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|Largest settlement, book corrections, audit launch, overdose inaction, riot plea, protective orders, and a wonderful reunion. Hello again, it's Thursday.|
|The Pennsylvania Department of Corrections will pay $8.5 million to settle a federal lawsuit brought by the family of a Philadelphia man who died at a state prison.|
Tyrone Briggs was 29 when his family says corrections officers subjected him to prolonged streams of pepper spray, triggering a fatal asthma attack. He was overheard saying "I can't breathe," according to the suit
As part of the agreement, which is pending approval, the department said it would implement new protocols on the use of pepper spray. The settlement is the "largest ... ever paid for a state prison death in Pennsylvania," according to The Inquirer.
THE CONTEXT: The use of chemical munitions like pepper spray has grown inside prisons, with sometimes deadly results.
The Inquirer reports that, across the country, "at least five men have died in prisons and jails in the last two years after being doused with pepper spray."
According to the Abolitionist Law Center, which represented Briggs' mother, "training on the heightened risk that [oleoresin capsicum] spray poses to incarcerated asthmatics" will be mandated for all new hires and medical staff will have to attend additional annual training.
"Tyrone’s life was treated as if he was disposable,” the center's executive director said in a statement.
NOTABLE / QUOTABLE
"Hopefully this new edition next year will finally correct these issues that have been prevalent and help get the story back on track."—James Gregory, a doctoral student, on a publisher's plan to correct a criticized history book authored by state Sen. Doug Mastriano (R., Franklin)
|» FUNDAMENTAL FLAWS: Join us today at noon ET via Zoom for a free Q&A on addiction treatment oversight issues in Pennsylvania and how the state can keep people safe as they pursue recovery. Register for the event here and submit your questions to firstname.lastname@example.org. |
|A shot of the Shawnee Inn in Delaware, Pa. Looks like a great spot to cozy up this fall (which is fast approaching!). Thanks, Suzanne S.! Send us your gems, use the hashtag #PAGems on Instagram, or tag us @spotlightpennsylvania.|
|AUDIT LAUNCH: The first hearing in a relaunched GOP probe into Pennsylvania's 2020 general election and 2021 primary is scheduled for today. A state lawmaker backing the effort says subpoenas will be issued if the Wolf administration's election officials don't cooperate, and the Capital-Star reports those election officials confirm they won't.|
NO ACTION: Pennsylvania is facing a "record-breaking" year for drug overdose deaths, yet the legislature is taking no action on the state’s problem-riddled addiction treatment centers, the Morning Call reports. State Sen. Katie Muth (D., Chester) told the paper corporate influence on the legislature might explain the lack of action.
GUILTY PLEA: Frank Scavo, a former school director and state legislative candidate from Old Forge, has pleaded guilty to a role in the Jan. 6 riot at the U.S. Capitol, per HuffPost. Meanwhile, a right-wing rally in support of charged insurrectionists is planned for D.C. on Sept. 18 and getting close attention from law enforcement officials, USA Today reports.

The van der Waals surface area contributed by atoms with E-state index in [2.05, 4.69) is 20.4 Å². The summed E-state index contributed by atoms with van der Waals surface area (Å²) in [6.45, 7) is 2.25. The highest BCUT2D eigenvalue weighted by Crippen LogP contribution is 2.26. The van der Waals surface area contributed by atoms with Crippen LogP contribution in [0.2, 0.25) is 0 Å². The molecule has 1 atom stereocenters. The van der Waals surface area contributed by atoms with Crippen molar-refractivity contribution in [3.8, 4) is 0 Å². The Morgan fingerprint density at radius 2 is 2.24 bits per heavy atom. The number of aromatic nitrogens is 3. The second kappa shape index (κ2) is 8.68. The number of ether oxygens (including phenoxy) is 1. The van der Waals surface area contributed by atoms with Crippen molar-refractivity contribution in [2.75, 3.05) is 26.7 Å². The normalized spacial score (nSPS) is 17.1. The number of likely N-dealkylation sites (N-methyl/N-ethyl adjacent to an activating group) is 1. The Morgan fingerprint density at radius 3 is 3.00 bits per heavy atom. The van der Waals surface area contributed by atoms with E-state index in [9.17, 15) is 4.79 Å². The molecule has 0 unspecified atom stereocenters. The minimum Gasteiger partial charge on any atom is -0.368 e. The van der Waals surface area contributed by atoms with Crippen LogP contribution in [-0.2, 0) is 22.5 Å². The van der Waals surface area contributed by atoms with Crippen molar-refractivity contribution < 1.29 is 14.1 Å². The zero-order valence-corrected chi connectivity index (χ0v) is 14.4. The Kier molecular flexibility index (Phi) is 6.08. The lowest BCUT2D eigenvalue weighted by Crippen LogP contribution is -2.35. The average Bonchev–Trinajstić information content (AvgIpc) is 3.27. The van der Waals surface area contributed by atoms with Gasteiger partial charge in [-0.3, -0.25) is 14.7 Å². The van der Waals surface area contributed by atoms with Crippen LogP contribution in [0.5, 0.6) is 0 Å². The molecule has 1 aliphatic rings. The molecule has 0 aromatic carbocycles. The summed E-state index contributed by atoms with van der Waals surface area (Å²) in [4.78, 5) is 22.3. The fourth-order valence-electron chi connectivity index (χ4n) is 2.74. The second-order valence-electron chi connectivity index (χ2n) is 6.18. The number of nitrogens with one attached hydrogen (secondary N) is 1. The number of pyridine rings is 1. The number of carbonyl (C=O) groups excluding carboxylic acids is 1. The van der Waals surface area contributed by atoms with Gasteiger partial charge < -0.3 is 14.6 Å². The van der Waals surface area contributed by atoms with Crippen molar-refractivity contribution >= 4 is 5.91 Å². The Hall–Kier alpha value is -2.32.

ORDERS REVEALED: Sean Parnell, the Trump-endorsed candidate for U.S. senator from Pennsylvania, had protective orders placed against him by his wife in 2017 and 2018. The Inquirer reports the news, which had been simmering in political and media circles for months, was made public by one of Parnell's primary opponents this week.
STEPPING DOWN: Pittsburgh Public Schools' superintendent has resigned, effective Oct. 1, after the Pennsylvania Ethics Commission found Anthony Hamlet's travel, paid speeches, and financial disclosures violated the Ethics Act. TribLIVE reports Hamlet will receive $399,687 in severance, and an interim superintendent will be appointed by Sept. 29.
|WONDER YEARS: The stars of "That Thing You Do!" marked 25 years since the film's release with a return to Erie, the city where it all took place. Actors Johnathon Schaech, Steve Zahn, and Thomas Everett Scott caught up with fans at a Seawolves game, Erie Times-News reports. |
CLUB CLOSED: The former site of a Pittsburgh club played by U2, the Police, the Ramones, Jon Bon Jovi, and the Red Hot Chili Peppers before they were household names has been condemned by the city, per Patch. The Decade closed long ago, and the building that housed it is now considered unsafe.
ROLLING LOUD: A guerilla roller disco party took over a newly made traffic circle in Philadelphia's Fishtown neighborhood this week. The good times can keep rolling, at least until the cars show up, per Billy Penn.
DOGGIE BRAG: A beagle mix named Boone is a therapy dog at Pittsburgh International Airport and, as of Tuesday, he's also one of seven finalists for an American Humane Hero Dog Award, City Paper reports.
SNACK ATTACKS: Thrillist named Auntie Anne's Pennsylvania's favorite spot for a "post-game snack," to which Pennsylvania Twitter said: "Are you sure?" The confusion went nationwide, judging by the replies to this tweet.
Unscramble and send your answer to email@example.com. We'll shout out winners here, and one each week will get some Spotlight PA swag.
G O T I D H N P H
Yesterday's answer: Eponymous
Congrats to our daily winners: Susan F., Michelle T., Jessica K., Doris T., Mike B., Susan D., Susan N., George S., Dennis M., Don H., Kim C., Connie K., Irene R., David W., Mark O., Diane P., Bill S., Carol D., Joel S., Craig E., Neal W., Suzanne S., Beth T., Elizabeth W., and Judith D.